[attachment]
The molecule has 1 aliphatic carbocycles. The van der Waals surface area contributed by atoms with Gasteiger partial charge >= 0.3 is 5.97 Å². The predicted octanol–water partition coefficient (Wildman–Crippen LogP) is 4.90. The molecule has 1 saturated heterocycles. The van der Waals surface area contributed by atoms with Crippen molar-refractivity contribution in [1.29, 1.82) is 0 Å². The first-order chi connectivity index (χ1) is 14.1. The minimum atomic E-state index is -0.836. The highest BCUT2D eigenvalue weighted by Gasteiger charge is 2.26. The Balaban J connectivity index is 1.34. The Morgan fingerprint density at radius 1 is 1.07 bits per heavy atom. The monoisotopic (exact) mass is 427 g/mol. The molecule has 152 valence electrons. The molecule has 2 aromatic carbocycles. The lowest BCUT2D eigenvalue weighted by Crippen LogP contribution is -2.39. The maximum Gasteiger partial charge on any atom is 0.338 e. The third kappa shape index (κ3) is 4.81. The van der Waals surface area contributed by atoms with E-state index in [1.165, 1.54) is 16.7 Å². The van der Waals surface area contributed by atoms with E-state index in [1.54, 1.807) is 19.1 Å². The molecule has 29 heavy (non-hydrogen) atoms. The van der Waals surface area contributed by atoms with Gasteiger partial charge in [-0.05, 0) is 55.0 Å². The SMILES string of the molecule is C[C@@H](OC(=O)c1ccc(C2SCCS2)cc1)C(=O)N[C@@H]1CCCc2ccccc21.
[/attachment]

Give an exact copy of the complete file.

The molecule has 1 aliphatic carbocycles. The van der Waals surface area contributed by atoms with Gasteiger partial charge >= 0.3 is 5.97 Å². The predicted octanol–water partition coefficient (Wildman–Crippen LogP) is 4.90. The molecule has 1 saturated heterocycles. The van der Waals surface area contributed by atoms with Crippen molar-refractivity contribution in [1.29, 1.82) is 0 Å². The first-order chi connectivity index (χ1) is 14.1. The minimum atomic E-state index is -0.836. The highest BCUT2D eigenvalue weighted by Gasteiger charge is 2.26. The Balaban J connectivity index is 1.34. The Morgan fingerprint density at radius 1 is 1.07 bits per heavy atom. The monoisotopic (exact) mass is 427 g/mol. The molecule has 152 valence electrons. The molecule has 2 aromatic carbocycles. The lowest BCUT2D eigenvalue weighted by Crippen LogP contribution is -2.39. The maximum Gasteiger partial charge on any atom is 0.338 e. The third kappa shape index (κ3) is 4.81. The van der Waals surface area contributed by atoms with E-state index in [1.165, 1.54) is 16.7 Å². The van der Waals surface area contributed by atoms with E-state index in [1.54, 1.807) is 19.1 Å². The molecule has 29 heavy (non-hydrogen) atoms. The van der Waals surface area contributed by atoms with Gasteiger partial charge in [-0.05, 0) is 55.0 Å². The SMILES string of the molecule is C[C@@H](OC(=O)c1ccc(C2SCCS2)cc1)C(=O)N[C@@H]1CCCc2ccccc21.